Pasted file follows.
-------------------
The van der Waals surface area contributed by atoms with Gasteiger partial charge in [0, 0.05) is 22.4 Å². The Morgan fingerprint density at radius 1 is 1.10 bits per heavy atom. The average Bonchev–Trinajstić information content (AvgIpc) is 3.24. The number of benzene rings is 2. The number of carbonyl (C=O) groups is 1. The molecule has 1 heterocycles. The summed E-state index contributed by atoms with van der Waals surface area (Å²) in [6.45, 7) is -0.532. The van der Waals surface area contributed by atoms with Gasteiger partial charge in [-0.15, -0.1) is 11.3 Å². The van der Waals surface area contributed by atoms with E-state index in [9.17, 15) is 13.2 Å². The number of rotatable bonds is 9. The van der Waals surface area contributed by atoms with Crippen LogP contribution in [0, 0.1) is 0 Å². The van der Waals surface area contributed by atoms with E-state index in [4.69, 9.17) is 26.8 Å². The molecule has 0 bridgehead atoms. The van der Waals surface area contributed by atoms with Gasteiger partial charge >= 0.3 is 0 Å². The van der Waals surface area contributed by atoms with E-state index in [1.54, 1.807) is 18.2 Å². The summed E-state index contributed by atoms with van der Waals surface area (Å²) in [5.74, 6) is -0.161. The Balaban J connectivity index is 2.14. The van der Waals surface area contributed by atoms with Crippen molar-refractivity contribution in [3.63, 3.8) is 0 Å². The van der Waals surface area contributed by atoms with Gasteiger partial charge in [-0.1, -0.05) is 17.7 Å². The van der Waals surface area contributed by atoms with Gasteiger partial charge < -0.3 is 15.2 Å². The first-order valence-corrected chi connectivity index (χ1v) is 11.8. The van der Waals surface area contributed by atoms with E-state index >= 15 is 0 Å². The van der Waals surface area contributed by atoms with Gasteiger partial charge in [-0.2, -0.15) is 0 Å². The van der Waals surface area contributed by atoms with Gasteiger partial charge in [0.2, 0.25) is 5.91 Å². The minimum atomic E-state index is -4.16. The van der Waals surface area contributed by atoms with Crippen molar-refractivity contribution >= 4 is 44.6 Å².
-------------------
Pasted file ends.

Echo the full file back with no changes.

The van der Waals surface area contributed by atoms with Gasteiger partial charge in [0, 0.05) is 22.4 Å². The Morgan fingerprint density at radius 1 is 1.10 bits per heavy atom. The average Bonchev–Trinajstić information content (AvgIpc) is 3.24. The number of benzene rings is 2. The number of carbonyl (C=O) groups is 1. The molecule has 1 heterocycles. The summed E-state index contributed by atoms with van der Waals surface area (Å²) in [6.45, 7) is -0.532. The van der Waals surface area contributed by atoms with Gasteiger partial charge in [-0.15, -0.1) is 11.3 Å². The van der Waals surface area contributed by atoms with E-state index in [9.17, 15) is 13.2 Å². The number of rotatable bonds is 9. The van der Waals surface area contributed by atoms with Crippen LogP contribution in [0, 0.1) is 0 Å². The van der Waals surface area contributed by atoms with E-state index in [4.69, 9.17) is 26.8 Å². The molecule has 0 bridgehead atoms. The van der Waals surface area contributed by atoms with Gasteiger partial charge >= 0.3 is 0 Å². The van der Waals surface area contributed by atoms with E-state index in [1.54, 1.807) is 18.2 Å². The summed E-state index contributed by atoms with van der Waals surface area (Å²) in [5.74, 6) is -0.161. The Balaban J connectivity index is 2.14. The van der Waals surface area contributed by atoms with Crippen molar-refractivity contribution in [3.63, 3.8) is 0 Å². The van der Waals surface area contributed by atoms with Gasteiger partial charge in [-0.1, -0.05) is 17.7 Å². The van der Waals surface area contributed by atoms with Gasteiger partial charge < -0.3 is 15.2 Å². The first-order valence-corrected chi connectivity index (χ1v) is 11.8. The van der Waals surface area contributed by atoms with E-state index >= 15 is 0 Å². The van der Waals surface area contributed by atoms with Gasteiger partial charge in [-0.2, -0.15) is 0 Å². The van der Waals surface area contributed by atoms with Gasteiger partial charge in [0.2, 0.25) is 5.91 Å². The minimum atomic E-state index is -4.16. The van der Waals surface area contributed by atoms with Crippen molar-refractivity contribution >= 4 is 44.6 Å².